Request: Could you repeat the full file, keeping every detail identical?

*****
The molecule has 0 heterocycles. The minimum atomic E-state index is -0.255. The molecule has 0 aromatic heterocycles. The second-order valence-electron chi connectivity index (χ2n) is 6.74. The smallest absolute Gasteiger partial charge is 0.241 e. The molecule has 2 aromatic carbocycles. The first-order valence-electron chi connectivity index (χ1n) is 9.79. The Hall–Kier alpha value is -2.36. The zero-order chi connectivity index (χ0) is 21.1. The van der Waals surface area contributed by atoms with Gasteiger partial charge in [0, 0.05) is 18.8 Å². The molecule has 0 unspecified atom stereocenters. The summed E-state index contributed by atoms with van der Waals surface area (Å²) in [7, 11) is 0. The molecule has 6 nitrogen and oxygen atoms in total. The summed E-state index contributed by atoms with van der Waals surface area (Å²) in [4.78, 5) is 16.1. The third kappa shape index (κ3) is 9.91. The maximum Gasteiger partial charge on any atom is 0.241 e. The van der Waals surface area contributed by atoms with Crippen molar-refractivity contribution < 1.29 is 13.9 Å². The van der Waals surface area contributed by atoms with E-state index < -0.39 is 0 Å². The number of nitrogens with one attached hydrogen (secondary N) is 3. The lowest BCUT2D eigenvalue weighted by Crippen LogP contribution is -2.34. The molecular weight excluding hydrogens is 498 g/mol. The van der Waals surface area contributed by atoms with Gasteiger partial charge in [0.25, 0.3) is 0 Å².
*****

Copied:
The molecule has 0 heterocycles. The minimum atomic E-state index is -0.255. The molecule has 0 aromatic heterocycles. The second-order valence-electron chi connectivity index (χ2n) is 6.74. The smallest absolute Gasteiger partial charge is 0.241 e. The molecule has 2 aromatic carbocycles. The first-order valence-electron chi connectivity index (χ1n) is 9.79. The Hall–Kier alpha value is -2.36. The zero-order chi connectivity index (χ0) is 21.1. The van der Waals surface area contributed by atoms with Gasteiger partial charge in [0, 0.05) is 18.8 Å². The molecule has 0 unspecified atom stereocenters. The summed E-state index contributed by atoms with van der Waals surface area (Å²) in [7, 11) is 0. The molecule has 6 nitrogen and oxygen atoms in total. The summed E-state index contributed by atoms with van der Waals surface area (Å²) in [4.78, 5) is 16.1. The third kappa shape index (κ3) is 9.91. The maximum Gasteiger partial charge on any atom is 0.241 e. The van der Waals surface area contributed by atoms with Crippen molar-refractivity contribution < 1.29 is 13.9 Å². The van der Waals surface area contributed by atoms with E-state index < -0.39 is 0 Å². The number of nitrogens with one attached hydrogen (secondary N) is 3. The lowest BCUT2D eigenvalue weighted by Crippen LogP contribution is -2.34. The molecular weight excluding hydrogens is 498 g/mol. The van der Waals surface area contributed by atoms with Gasteiger partial charge in [0.25, 0.3) is 0 Å².